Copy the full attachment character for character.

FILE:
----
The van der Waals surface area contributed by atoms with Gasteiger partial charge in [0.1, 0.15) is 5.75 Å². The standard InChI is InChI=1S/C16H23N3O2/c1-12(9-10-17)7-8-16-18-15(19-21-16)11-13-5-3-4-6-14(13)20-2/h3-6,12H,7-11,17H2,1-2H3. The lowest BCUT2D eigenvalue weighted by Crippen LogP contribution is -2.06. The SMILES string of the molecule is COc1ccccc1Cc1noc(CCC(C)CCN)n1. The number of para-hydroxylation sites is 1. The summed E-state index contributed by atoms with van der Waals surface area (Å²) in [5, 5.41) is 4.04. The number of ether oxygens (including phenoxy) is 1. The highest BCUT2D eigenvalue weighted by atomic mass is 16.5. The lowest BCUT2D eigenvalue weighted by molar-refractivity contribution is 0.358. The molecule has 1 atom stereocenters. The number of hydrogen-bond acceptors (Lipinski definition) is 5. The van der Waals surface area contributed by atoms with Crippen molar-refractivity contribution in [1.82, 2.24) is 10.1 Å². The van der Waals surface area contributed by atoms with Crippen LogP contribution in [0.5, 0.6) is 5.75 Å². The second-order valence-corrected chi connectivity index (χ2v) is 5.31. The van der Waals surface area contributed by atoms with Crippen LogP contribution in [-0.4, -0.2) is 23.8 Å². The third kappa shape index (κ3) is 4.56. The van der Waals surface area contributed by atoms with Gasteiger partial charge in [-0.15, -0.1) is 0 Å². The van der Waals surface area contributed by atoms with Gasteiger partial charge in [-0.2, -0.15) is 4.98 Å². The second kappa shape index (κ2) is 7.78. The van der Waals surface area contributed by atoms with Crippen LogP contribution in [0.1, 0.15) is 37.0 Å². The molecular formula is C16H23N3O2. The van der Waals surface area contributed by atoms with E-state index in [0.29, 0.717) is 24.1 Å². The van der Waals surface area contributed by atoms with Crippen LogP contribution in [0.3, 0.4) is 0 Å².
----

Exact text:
The van der Waals surface area contributed by atoms with Gasteiger partial charge in [0.1, 0.15) is 5.75 Å². The standard InChI is InChI=1S/C16H23N3O2/c1-12(9-10-17)7-8-16-18-15(19-21-16)11-13-5-3-4-6-14(13)20-2/h3-6,12H,7-11,17H2,1-2H3. The lowest BCUT2D eigenvalue weighted by Crippen LogP contribution is -2.06. The SMILES string of the molecule is COc1ccccc1Cc1noc(CCC(C)CCN)n1. The number of para-hydroxylation sites is 1. The summed E-state index contributed by atoms with van der Waals surface area (Å²) in [5, 5.41) is 4.04. The number of ether oxygens (including phenoxy) is 1. The highest BCUT2D eigenvalue weighted by atomic mass is 16.5. The lowest BCUT2D eigenvalue weighted by molar-refractivity contribution is 0.358. The molecule has 1 atom stereocenters. The number of hydrogen-bond acceptors (Lipinski definition) is 5. The van der Waals surface area contributed by atoms with Crippen molar-refractivity contribution in [1.82, 2.24) is 10.1 Å². The van der Waals surface area contributed by atoms with Crippen LogP contribution in [0.5, 0.6) is 5.75 Å². The second-order valence-corrected chi connectivity index (χ2v) is 5.31. The van der Waals surface area contributed by atoms with Crippen LogP contribution in [-0.4, -0.2) is 23.8 Å². The third kappa shape index (κ3) is 4.56. The van der Waals surface area contributed by atoms with Gasteiger partial charge in [-0.15, -0.1) is 0 Å². The van der Waals surface area contributed by atoms with Gasteiger partial charge in [-0.2, -0.15) is 4.98 Å². The second kappa shape index (κ2) is 7.78. The van der Waals surface area contributed by atoms with Crippen LogP contribution in [0.1, 0.15) is 37.0 Å². The molecular formula is C16H23N3O2. The van der Waals surface area contributed by atoms with E-state index in [0.29, 0.717) is 24.1 Å². The van der Waals surface area contributed by atoms with Crippen LogP contribution in [0.3, 0.4) is 0 Å².